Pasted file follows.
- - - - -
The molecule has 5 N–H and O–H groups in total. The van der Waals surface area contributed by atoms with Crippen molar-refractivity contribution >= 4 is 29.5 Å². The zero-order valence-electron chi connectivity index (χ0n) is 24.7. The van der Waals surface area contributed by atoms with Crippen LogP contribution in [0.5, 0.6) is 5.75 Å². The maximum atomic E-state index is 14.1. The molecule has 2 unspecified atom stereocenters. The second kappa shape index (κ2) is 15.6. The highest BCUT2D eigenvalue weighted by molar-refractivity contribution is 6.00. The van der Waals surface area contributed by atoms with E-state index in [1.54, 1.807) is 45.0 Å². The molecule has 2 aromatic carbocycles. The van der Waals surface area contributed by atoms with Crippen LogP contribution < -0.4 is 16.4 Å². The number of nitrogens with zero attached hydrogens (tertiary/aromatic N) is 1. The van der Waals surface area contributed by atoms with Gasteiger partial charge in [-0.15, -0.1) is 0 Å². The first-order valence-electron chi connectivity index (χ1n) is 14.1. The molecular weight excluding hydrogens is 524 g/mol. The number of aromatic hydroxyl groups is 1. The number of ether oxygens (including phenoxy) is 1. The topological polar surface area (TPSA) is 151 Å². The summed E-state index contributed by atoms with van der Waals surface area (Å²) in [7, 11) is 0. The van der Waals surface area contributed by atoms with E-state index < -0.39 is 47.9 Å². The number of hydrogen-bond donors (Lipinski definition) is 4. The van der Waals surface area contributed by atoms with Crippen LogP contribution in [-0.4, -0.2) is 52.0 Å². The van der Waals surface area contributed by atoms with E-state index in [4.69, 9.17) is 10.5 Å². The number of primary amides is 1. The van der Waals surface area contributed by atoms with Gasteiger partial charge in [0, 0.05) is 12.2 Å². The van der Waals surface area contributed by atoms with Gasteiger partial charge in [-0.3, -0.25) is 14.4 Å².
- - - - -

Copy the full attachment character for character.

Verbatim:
The molecule has 5 N–H and O–H groups in total. The van der Waals surface area contributed by atoms with Crippen molar-refractivity contribution >= 4 is 29.5 Å². The zero-order valence-electron chi connectivity index (χ0n) is 24.7. The van der Waals surface area contributed by atoms with Crippen LogP contribution in [0.5, 0.6) is 5.75 Å². The maximum atomic E-state index is 14.1. The molecule has 2 unspecified atom stereocenters. The second kappa shape index (κ2) is 15.6. The highest BCUT2D eigenvalue weighted by molar-refractivity contribution is 6.00. The van der Waals surface area contributed by atoms with E-state index in [1.54, 1.807) is 45.0 Å². The molecule has 2 aromatic carbocycles. The van der Waals surface area contributed by atoms with Crippen LogP contribution < -0.4 is 16.4 Å². The number of nitrogens with zero attached hydrogens (tertiary/aromatic N) is 1. The van der Waals surface area contributed by atoms with Gasteiger partial charge in [-0.15, -0.1) is 0 Å². The first-order valence-electron chi connectivity index (χ1n) is 14.1. The molecular weight excluding hydrogens is 524 g/mol. The number of aromatic hydroxyl groups is 1. The number of ether oxygens (including phenoxy) is 1. The topological polar surface area (TPSA) is 151 Å². The summed E-state index contributed by atoms with van der Waals surface area (Å²) in [7, 11) is 0. The van der Waals surface area contributed by atoms with E-state index < -0.39 is 47.9 Å². The number of hydrogen-bond donors (Lipinski definition) is 4. The van der Waals surface area contributed by atoms with Crippen LogP contribution in [-0.4, -0.2) is 52.0 Å². The van der Waals surface area contributed by atoms with E-state index in [4.69, 9.17) is 10.5 Å². The number of primary amides is 1. The van der Waals surface area contributed by atoms with Gasteiger partial charge in [0, 0.05) is 12.2 Å². The van der Waals surface area contributed by atoms with Gasteiger partial charge in [-0.3, -0.25) is 14.4 Å².